Molecular Mechanisms of Tumor Angiogenesis

Safiyyah Ziyad, M. Luisa Iruela-Arispe

Research output: Contribution to journalArticlepeer-review

98 Scopus citations


Tumors have been recently recognized as aberrant organs composed of a complex mixture of highly interactive cells that in addition to the cancer cell include stroma (fibroblasts, adipocytes, and myofibroblasts), inflammatory (innate and adaptive immune cells), and vascular cells (endothelial and mural cells). While initially cancer cells co-opt tissue-resident vessels, the tumor eventually recruits its own vascular supply. The process of tumor neovascularization proceeds through the combined output of inductive signals from the entire cellular constituency of the tumor. During the last two decades, the identification and mechanistic outcome of signaling pathways that mediate tumor angiogenesis have been elucidated. Interestingly, many of the genes and signaling pathways activated in tumor angiogenesis are identical to those operational during developmental vascular growth, but they lack feedback regulatory control and are highly affected by inflammatory cells and hypoxia. Consequently, tumor vessels are abnormal, fragile, and hyperpermeable. The lack of hierarchy and inconsistent investment of mural cells dampen the ability of the vessels to effectively perfuse the tumor, and the resulting hypoxia installs a vicious cycle that continuously perpetuates a state of vascular inefficiency. Pharmacological targeting of blood vessels, mainly through the VEGF signaling pathway, has proven effective in normalizing tumor vessels. This normalization improves perfusion and distribution of chemotherapeutic drugs with resulting tumor suppression and moderate increase in overall survival. However, resistance to antiangiogenic therapy occurs frequently and constitutes a critical barrier in the inhibition of tumor growth. A concrete understanding of the chief signaling pathways that stimulate vascular growth in tumors and their cross-talk will continue to be essential to further refine and effectively abort the angiogenic response in cancer.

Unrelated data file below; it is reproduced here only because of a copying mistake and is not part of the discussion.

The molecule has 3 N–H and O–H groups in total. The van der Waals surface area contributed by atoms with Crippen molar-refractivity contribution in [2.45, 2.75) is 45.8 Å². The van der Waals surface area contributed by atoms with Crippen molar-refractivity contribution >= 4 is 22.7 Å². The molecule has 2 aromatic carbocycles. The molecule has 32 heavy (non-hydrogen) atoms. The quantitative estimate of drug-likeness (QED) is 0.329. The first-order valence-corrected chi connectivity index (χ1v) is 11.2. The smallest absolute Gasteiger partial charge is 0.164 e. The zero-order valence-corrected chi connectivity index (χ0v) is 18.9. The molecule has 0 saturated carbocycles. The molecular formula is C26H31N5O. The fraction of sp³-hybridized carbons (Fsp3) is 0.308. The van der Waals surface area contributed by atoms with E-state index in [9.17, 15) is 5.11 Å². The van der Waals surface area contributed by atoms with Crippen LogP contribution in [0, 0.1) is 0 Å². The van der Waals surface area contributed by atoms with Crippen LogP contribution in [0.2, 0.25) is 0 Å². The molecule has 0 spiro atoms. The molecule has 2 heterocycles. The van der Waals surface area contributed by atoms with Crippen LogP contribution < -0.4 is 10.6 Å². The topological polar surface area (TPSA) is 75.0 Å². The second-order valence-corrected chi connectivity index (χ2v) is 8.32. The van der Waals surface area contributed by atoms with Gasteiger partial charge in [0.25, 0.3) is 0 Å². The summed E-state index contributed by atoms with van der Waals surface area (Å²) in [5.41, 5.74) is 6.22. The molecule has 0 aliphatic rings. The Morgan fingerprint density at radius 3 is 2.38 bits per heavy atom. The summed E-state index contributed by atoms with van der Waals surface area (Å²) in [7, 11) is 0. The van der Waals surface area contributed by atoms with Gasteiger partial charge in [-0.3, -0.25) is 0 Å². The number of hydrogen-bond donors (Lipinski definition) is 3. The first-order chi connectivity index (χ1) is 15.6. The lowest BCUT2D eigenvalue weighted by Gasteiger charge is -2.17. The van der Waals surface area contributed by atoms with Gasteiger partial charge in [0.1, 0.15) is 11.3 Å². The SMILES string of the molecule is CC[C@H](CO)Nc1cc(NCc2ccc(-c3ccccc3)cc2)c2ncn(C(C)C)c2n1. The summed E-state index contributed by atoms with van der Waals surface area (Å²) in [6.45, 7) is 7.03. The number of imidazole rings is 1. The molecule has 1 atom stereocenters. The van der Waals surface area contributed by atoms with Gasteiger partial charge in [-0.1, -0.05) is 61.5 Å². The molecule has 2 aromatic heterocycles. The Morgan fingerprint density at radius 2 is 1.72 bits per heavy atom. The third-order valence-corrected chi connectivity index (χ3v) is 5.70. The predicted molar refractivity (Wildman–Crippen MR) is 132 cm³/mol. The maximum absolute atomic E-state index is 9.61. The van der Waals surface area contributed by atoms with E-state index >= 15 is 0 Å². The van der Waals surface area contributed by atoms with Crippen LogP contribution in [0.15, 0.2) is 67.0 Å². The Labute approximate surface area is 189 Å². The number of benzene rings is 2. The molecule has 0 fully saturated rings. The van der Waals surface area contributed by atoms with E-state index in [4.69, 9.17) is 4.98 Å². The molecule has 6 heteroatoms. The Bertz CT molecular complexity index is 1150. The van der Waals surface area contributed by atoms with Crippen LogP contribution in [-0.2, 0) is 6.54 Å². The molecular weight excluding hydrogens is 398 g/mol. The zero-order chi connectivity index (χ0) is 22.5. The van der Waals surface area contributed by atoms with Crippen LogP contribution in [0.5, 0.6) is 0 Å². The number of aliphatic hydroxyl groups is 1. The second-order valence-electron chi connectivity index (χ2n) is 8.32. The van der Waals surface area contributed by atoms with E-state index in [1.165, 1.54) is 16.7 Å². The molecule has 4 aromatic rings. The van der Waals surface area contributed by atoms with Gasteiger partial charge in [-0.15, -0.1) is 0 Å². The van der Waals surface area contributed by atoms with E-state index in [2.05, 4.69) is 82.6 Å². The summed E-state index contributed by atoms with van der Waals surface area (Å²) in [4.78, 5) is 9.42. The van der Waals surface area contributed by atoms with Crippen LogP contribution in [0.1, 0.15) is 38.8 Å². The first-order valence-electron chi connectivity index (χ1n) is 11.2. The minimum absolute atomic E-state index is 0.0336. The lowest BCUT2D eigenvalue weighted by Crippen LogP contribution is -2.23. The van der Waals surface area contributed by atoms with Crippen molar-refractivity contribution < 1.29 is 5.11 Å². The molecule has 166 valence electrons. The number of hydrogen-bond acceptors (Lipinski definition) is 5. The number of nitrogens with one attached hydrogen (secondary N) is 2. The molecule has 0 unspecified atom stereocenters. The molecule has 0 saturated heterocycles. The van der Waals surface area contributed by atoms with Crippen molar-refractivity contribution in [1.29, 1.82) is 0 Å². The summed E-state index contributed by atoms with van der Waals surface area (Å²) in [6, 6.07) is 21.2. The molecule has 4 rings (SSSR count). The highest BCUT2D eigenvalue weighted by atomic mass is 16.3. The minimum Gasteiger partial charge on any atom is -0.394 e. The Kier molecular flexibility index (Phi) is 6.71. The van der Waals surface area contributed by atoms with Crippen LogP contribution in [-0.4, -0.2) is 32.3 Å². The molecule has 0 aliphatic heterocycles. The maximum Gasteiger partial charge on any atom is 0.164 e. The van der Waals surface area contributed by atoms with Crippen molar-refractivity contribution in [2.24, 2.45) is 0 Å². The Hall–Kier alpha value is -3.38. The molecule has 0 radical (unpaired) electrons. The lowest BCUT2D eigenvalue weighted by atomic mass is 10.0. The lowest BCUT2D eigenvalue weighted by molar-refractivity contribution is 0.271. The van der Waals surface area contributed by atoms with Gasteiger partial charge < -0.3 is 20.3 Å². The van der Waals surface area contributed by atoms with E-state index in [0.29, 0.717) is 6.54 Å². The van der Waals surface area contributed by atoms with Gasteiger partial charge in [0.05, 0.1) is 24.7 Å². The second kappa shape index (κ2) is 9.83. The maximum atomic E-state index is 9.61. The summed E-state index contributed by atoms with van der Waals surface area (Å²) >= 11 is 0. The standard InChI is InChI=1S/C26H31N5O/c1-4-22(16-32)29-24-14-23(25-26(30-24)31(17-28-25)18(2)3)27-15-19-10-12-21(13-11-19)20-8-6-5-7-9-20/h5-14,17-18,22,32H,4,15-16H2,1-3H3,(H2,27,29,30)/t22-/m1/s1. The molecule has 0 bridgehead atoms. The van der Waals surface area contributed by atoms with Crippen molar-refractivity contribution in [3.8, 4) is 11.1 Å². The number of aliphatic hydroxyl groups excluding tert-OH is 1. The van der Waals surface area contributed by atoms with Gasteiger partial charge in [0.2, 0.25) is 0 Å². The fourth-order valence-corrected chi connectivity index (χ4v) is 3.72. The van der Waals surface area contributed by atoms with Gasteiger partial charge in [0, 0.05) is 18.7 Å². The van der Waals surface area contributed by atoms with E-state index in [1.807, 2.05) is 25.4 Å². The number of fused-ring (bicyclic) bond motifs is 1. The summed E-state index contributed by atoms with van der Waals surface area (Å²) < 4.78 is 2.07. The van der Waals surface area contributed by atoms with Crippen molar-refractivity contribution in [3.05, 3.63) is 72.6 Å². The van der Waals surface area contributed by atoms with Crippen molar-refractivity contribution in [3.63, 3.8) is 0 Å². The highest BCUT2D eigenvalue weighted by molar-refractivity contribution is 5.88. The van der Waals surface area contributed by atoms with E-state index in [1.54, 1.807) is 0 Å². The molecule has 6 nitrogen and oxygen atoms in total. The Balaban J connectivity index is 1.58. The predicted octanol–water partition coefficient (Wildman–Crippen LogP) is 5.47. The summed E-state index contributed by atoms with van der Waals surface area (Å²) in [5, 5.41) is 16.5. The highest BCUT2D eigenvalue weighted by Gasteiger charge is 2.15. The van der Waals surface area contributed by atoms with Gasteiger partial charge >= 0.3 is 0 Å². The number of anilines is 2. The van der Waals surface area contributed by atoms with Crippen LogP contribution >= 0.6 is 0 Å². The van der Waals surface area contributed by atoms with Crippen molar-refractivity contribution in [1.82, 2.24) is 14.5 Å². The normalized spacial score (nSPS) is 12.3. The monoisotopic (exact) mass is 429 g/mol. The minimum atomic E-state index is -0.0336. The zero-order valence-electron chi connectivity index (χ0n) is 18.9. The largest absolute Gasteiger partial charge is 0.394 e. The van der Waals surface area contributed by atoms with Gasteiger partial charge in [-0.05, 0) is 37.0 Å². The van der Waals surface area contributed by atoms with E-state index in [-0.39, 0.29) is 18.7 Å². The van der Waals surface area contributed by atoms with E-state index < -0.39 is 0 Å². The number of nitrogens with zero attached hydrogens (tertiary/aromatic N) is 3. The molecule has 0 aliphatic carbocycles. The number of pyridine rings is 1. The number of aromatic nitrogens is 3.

Original languageEnglish (US)
Pages (from-to)1085-1096
Number of pages12
JournalGenes and Cancer
Issue number12
StatePublished - Dec 2011


  • Delta
  • Eph
  • Ephrin
  • Jagged
  • Notch
  • Robo
  • Slit
  • Tie
  • VEGF
  • angiopoietins
  • endothelial cells
  • neovascularization
  • tumor angiogenesis

ASJC Scopus subject areas

  • Genetics
  • Cancer Research


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